So, why the divergence? One can say that the West has failed to pay consistent attention to Russia’s sensitivities about its post-Soviet decline. Nor has it given due recognition to the reality of Russia as a great Eurasian power. On the other side, Putin has increasingly pulled his country out of the network of co-operative political forums and agreements forged with the West in the aftermath of the Cold War. He has also challenged the independence of small states on Russia’s periphery. Today, abandoning any vestiges of entente with America, Putin seems to believe that Russia can regain its great-power status only by distancing itself from the West and by overtly challenging the US in hot spots around the world. This is very different from the world imagined by Bush and Gorbachev and pursued to some degree by Bill Clinton and Boris Yeltsin. Putin is undoing what he sees as a “democratic” peace, made to Russia’s geopolitical disadvantage in 1989-91.

Take Syria: Putin knew that Barack Obama had no stomach for wholesale military intervention on such a fragmented battleground, where few direct US interests are at stake. As an appalling human tragedy has unfolded, especially in Aleppo, Putin has exploited his free hand by despatching Russia’s sole (Brezhnev-era) aircraft carrier, the Admiral Kuznetsov, to Syrian waters and building a Russian airbase near the key port of Latakia. US passivity has allowed him to establish a novel, if tenuous, military presence in the eastern Mediterranean and thereby to strengthen his position in the Middle East as a whole.

On the Baltics, Washington drew a firm line last summer: Nato’s Warsaw summit in July 2016 committed Alliance troops and aircraft to each of these states by way of a token but unequivocal act of deterrence. Putin responded by further beefing up the Russian short-range nuclear arsenal in Kaliningrad. This tit-for-tat in the Baltic Sea area is likely to spiral.

In the standoff over Ukraine – where Russia has done nothing to end the fighting – the Americans have been content to let Angela Merkel take the lead in trying to broker a peace deal. While playing tough in the Baltic, she has kept open channels of communication with Putin over Ukraine. Significantly, the president has not spurned her offer to talk. The two can converse without interpreters, in German and in Russian; Merkel seems to be one of the few foreign leaders for whom Putin entertains a certain respect, if only because she recognises Russia’s need to be taken seriously.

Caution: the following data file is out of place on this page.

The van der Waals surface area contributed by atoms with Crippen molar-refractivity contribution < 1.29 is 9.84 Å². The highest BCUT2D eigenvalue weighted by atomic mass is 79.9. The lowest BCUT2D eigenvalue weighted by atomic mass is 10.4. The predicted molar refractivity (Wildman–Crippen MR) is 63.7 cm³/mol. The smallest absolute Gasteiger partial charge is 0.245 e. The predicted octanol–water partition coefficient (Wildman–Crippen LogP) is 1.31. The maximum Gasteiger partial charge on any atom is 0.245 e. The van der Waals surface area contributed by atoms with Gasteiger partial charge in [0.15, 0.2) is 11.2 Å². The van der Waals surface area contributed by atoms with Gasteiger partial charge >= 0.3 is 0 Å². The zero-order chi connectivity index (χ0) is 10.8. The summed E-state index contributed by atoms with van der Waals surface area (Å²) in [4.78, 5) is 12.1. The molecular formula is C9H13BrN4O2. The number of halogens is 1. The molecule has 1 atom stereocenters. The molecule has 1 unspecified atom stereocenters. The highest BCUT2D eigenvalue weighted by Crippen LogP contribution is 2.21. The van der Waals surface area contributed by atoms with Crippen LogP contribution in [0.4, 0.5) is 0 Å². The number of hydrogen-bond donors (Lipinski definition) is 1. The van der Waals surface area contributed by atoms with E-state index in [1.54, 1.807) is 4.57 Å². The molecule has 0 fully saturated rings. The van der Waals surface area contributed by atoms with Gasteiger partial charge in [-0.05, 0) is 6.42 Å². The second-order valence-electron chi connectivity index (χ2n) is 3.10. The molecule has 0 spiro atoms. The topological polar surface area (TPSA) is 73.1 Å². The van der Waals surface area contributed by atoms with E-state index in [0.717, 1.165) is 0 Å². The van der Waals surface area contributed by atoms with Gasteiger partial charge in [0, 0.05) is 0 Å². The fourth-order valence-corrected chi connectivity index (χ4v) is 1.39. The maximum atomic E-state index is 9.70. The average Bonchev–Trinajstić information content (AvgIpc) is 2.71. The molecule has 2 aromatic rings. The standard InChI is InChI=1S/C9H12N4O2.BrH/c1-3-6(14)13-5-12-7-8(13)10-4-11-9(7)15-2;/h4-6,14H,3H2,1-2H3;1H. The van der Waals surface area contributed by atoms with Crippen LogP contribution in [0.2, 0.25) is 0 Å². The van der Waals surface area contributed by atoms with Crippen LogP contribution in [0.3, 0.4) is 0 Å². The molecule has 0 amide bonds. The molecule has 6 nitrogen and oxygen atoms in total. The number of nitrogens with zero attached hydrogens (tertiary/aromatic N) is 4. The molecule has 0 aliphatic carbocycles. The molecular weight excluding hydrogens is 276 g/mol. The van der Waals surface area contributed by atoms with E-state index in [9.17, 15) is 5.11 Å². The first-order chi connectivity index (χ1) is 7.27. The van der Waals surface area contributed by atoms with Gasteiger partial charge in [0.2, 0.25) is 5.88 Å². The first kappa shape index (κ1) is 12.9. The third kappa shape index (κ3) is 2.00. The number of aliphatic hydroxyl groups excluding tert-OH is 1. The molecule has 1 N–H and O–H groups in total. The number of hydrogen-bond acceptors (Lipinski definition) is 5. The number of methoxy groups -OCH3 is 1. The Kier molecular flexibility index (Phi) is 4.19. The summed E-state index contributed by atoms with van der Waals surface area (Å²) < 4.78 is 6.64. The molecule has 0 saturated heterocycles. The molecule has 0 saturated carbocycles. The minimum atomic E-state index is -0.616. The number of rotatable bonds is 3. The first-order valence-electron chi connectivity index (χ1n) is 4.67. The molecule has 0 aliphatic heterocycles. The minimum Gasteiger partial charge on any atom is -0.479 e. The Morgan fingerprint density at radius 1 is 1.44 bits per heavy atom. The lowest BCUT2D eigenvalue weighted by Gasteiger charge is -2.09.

Nevertheless, all these various power plays reflect essentially conventional ways by which Putin seeks to unpick 1989-91. More significant is the Kremlin’s increasingly aggressive avant-garde methods of combating the Western “bloc” of liberal democracies – by manipulating transnational financial and commercial ties, spinning the global media and steering policy discourse in target states. Russia can leverage its relative weakness if it cleverly exploits its post-Cold War immersion within the global capitalist system and Western popular culture as a kind of “Trojan Horse” .This is what Putin’s personal adviser Vladislav Surkov has termed “non-linear war”.

It is no secret that, in this vein, Moscow used cyber-power in an attempt to mould American opinion during the 2016 presidential election campaign. For all the media hype about hacked computer systems and leaked emails, the Kremlin’s information warfare is not that innovative. After all, the underlying concepts and most of the techniques were developed by the USSR (and equally by the United States) to interfere in other countries’ internal affairs during the Cold War. Let’s not forget that the young Mr Putin was schooled in KGB Dresden.

So, although we may not be back in the era of bipolarity, some of the new ways are also old ways. Under Putin, Russia seems to have resumed its historic quest for position against the West and its insatiable desire for recognition as America’s equal. Will it ever be possible to forge a stable “alloy” blending “universal” and “Russian” values? That would truly be a Russian revolution. l

Kristina Spohr (London School of Economics) and David Reynolds (Cambridge) are the co-editors of “Transcending the Cold War” (Oxford University Press)

This article first appeared in the 12 January 2017 issue of the New Statesman, Putin's revenge